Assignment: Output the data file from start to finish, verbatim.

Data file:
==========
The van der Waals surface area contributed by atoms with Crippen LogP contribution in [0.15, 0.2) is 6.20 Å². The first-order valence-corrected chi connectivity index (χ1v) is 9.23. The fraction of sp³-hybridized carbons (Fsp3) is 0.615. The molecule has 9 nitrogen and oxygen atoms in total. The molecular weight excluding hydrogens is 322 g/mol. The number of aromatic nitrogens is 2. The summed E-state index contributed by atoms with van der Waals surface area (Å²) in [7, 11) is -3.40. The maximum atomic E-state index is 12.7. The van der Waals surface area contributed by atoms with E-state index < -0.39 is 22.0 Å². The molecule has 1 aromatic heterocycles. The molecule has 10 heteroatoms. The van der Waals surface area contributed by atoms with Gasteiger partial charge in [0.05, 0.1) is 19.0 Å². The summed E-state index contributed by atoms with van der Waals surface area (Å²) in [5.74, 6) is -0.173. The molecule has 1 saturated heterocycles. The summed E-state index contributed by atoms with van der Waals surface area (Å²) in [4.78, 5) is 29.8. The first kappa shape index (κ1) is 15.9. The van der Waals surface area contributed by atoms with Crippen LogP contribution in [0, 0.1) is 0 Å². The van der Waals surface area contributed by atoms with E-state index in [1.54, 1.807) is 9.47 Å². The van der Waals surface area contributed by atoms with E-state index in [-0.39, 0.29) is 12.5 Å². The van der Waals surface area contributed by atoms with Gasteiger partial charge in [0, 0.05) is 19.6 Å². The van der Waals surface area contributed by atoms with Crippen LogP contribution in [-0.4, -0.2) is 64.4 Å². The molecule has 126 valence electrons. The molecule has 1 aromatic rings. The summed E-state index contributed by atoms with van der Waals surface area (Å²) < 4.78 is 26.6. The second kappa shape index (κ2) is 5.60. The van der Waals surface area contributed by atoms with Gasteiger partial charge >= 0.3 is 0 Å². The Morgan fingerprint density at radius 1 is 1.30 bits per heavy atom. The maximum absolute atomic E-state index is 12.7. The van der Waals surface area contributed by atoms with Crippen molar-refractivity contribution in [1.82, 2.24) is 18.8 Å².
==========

The van der Waals surface area contributed by atoms with Crippen LogP contribution in [0.15, 0.2) is 6.20 Å². The first-order valence-corrected chi connectivity index (χ1v) is 9.23. The fraction of sp³-hybridized carbons (Fsp3) is 0.615. The molecule has 9 nitrogen and oxygen atoms in total. The molecular weight excluding hydrogens is 322 g/mol. The number of aromatic nitrogens is 2. The summed E-state index contributed by atoms with van der Waals surface area (Å²) in [7, 11) is -3.40. The maximum atomic E-state index is 12.7. The van der Waals surface area contributed by atoms with E-state index < -0.39 is 22.0 Å². The molecule has 1 aromatic heterocycles. The molecule has 10 heteroatoms. The van der Waals surface area contributed by atoms with Gasteiger partial charge in [0.05, 0.1) is 19.0 Å². The summed E-state index contributed by atoms with van der Waals surface area (Å²) in [5.74, 6) is -0.173. The molecule has 1 saturated heterocycles. The summed E-state index contributed by atoms with van der Waals surface area (Å²) in [4.78, 5) is 29.8. The first kappa shape index (κ1) is 15.9. The van der Waals surface area contributed by atoms with Crippen LogP contribution in [0, 0.1) is 0 Å². The van der Waals surface area contributed by atoms with E-state index in [1.54, 1.807) is 9.47 Å². The van der Waals surface area contributed by atoms with E-state index in [-0.39, 0.29) is 12.5 Å². The van der Waals surface area contributed by atoms with Gasteiger partial charge in [0, 0.05) is 19.6 Å². The van der Waals surface area contributed by atoms with Crippen LogP contribution in [-0.4, -0.2) is 64.4 Å². The molecule has 126 valence electrons. The molecule has 1 aromatic rings. The summed E-state index contributed by atoms with van der Waals surface area (Å²) < 4.78 is 26.6. The second kappa shape index (κ2) is 5.60. The van der Waals surface area contributed by atoms with Gasteiger partial charge >= 0.3 is 0 Å². The Morgan fingerprint density at radius 1 is 1.30 bits per heavy atom. The maximum absolute atomic E-state index is 12.7. The van der Waals surface area contributed by atoms with Crippen molar-refractivity contribution in [1.82, 2.24) is 18.8 Å².